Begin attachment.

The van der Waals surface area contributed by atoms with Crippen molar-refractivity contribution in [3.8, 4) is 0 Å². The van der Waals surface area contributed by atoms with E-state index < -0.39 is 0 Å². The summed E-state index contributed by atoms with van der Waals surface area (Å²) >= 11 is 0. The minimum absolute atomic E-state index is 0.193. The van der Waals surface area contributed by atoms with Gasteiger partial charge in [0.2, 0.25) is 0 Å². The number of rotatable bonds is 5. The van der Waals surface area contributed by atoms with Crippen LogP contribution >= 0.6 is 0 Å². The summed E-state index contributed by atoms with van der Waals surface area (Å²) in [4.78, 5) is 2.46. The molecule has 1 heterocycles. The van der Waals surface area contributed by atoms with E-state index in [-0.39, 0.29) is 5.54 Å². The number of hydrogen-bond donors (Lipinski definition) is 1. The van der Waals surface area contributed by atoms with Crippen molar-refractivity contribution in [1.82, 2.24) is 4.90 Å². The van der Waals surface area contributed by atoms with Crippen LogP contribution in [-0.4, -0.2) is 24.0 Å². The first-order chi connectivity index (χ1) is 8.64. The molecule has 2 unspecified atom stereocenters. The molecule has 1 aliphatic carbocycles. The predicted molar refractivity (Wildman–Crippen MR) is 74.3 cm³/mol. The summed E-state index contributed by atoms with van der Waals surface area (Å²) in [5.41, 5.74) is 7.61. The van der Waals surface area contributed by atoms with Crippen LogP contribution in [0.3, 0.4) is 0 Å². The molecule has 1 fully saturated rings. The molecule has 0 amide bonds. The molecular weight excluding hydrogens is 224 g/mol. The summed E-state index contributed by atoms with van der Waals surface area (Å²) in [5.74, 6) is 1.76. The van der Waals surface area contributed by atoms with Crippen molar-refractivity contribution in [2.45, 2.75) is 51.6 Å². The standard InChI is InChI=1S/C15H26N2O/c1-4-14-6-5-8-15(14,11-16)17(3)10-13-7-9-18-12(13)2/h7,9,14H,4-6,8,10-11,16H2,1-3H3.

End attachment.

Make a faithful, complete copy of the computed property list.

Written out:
The van der Waals surface area contributed by atoms with Crippen molar-refractivity contribution in [3.8, 4) is 0 Å². The van der Waals surface area contributed by atoms with E-state index < -0.39 is 0 Å². The summed E-state index contributed by atoms with van der Waals surface area (Å²) >= 11 is 0. The minimum absolute atomic E-state index is 0.193. The van der Waals surface area contributed by atoms with Gasteiger partial charge in [0.2, 0.25) is 0 Å². The number of rotatable bonds is 5. The van der Waals surface area contributed by atoms with Crippen LogP contribution >= 0.6 is 0 Å². The summed E-state index contributed by atoms with van der Waals surface area (Å²) in [4.78, 5) is 2.46. The molecule has 1 heterocycles. The van der Waals surface area contributed by atoms with E-state index in [-0.39, 0.29) is 5.54 Å². The number of hydrogen-bond donors (Lipinski definition) is 1. The van der Waals surface area contributed by atoms with Crippen molar-refractivity contribution in [1.82, 2.24) is 4.90 Å². The van der Waals surface area contributed by atoms with Crippen LogP contribution in [-0.4, -0.2) is 24.0 Å². The first-order chi connectivity index (χ1) is 8.64. The molecule has 2 unspecified atom stereocenters. The molecule has 1 aliphatic carbocycles. The predicted molar refractivity (Wildman–Crippen MR) is 74.3 cm³/mol. The summed E-state index contributed by atoms with van der Waals surface area (Å²) in [5.41, 5.74) is 7.61. The van der Waals surface area contributed by atoms with Crippen LogP contribution in [0.3, 0.4) is 0 Å². The molecule has 1 fully saturated rings. The molecule has 0 amide bonds. The molecular weight excluding hydrogens is 224 g/mol. The summed E-state index contributed by atoms with van der Waals surface area (Å²) in [5.74, 6) is 1.76. The van der Waals surface area contributed by atoms with Crippen molar-refractivity contribution in [2.45, 2.75) is 51.6 Å². The standard InChI is InChI=1S/C15H26N2O/c1-4-14-6-5-8-15(14,11-16)17(3)10-13-7-9-18-12(13)2/h7,9,14H,4-6,8,10-11,16H2,1-3H3.